BP CEO safe for now, but pressure on chairman grows
LONDON (Reuters) - BP chief executive Tony Hayward may survive in his job despite a bruising encounter with U.S. lawmakers on Thursday, investors and analysts said, although calls grew for chairman Carl-Henric Svanberg to go.
BP shares gained in London after Hayward managed to fend off attacks by a congressional committee, and as hopes rose its $20 billion oil spill compensation and clean-up fund will cool investor anger. The oil giant has also said it will suspend dividends for the rest of the year.
"Hayward's performance wasn't great - but it could have been worse. As a shareholder, our absolute top priority is to see that all energies are being diverted to cap this wretched well," one top-ten investor told Reuters on the condition of anonymity.
"Our view is that Hayward is doing as much as can be done, but the chairman has not come out of this well at all. He's hardly been visible."
Earlier this week, Svanberg was forced to apologize for speaking "clumsily" by referring to those hurt by the company's oil spill as "small people" following a White House meeting with President Barack Obama.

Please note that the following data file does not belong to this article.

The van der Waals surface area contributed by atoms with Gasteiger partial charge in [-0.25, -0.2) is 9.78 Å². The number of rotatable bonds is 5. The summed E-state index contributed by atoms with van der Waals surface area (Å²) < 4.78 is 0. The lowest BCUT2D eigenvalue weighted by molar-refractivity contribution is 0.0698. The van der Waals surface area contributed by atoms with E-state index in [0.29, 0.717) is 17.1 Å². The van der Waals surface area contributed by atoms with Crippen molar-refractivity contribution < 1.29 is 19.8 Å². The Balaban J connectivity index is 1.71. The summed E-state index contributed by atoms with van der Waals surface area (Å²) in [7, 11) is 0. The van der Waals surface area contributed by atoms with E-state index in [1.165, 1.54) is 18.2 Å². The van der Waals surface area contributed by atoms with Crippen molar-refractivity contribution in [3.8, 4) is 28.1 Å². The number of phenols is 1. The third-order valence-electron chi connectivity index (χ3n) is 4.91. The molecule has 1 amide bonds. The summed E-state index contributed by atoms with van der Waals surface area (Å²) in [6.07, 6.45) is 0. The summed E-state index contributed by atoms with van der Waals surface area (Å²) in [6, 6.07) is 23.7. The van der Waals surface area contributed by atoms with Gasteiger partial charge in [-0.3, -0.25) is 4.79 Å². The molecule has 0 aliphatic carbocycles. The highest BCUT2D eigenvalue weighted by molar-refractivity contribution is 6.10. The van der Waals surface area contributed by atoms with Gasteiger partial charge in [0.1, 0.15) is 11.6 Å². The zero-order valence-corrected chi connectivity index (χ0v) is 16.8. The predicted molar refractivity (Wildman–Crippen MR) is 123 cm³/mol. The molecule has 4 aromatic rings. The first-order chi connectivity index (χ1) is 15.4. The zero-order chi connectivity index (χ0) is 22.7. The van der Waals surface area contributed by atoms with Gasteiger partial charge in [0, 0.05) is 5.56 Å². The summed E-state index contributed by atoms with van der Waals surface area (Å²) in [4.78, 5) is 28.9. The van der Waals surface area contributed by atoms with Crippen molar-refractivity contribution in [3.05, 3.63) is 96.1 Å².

Another top-20 investor added: "From my perspective, it is going to be very, very difficult for the chairman to survive.
"The job needs someone who has some kind of credibility on the world stage and the current guy clearly doesn't have that and that's the main problem."
However other shareholders said they were holding fire until the oil well was capped.
"At the moment, we don't think that any debate on a management change would be particularly helpful. We have no interest in making the situation any worse than it already is," another top-ten investor said.
BP shares, which have nearly halved since the explosion on April 20, rose 1.35 percent to 364.45 pence at 1405 GMT. Collins Stewart and Societe Generale upped their ratings to "Buy" from "Hold," saying the share drop since the spill started was so severe that BP now offered good value.
Panmure Gordon analyst Peter Hitchens said: "There's more pressure on the chairman who has been, sort of, at the inital stages, largely anonymous," said Hitchens.
"I think at this stage ultimately someone will have to go because it has been a huge embarrassment for BP."
"Obviously everyone is looking for a scapegoat but it doesnt necessarily have to be (Hayward), it could be the chairman," said Societe Generale analyst Evgeny Solovyov.
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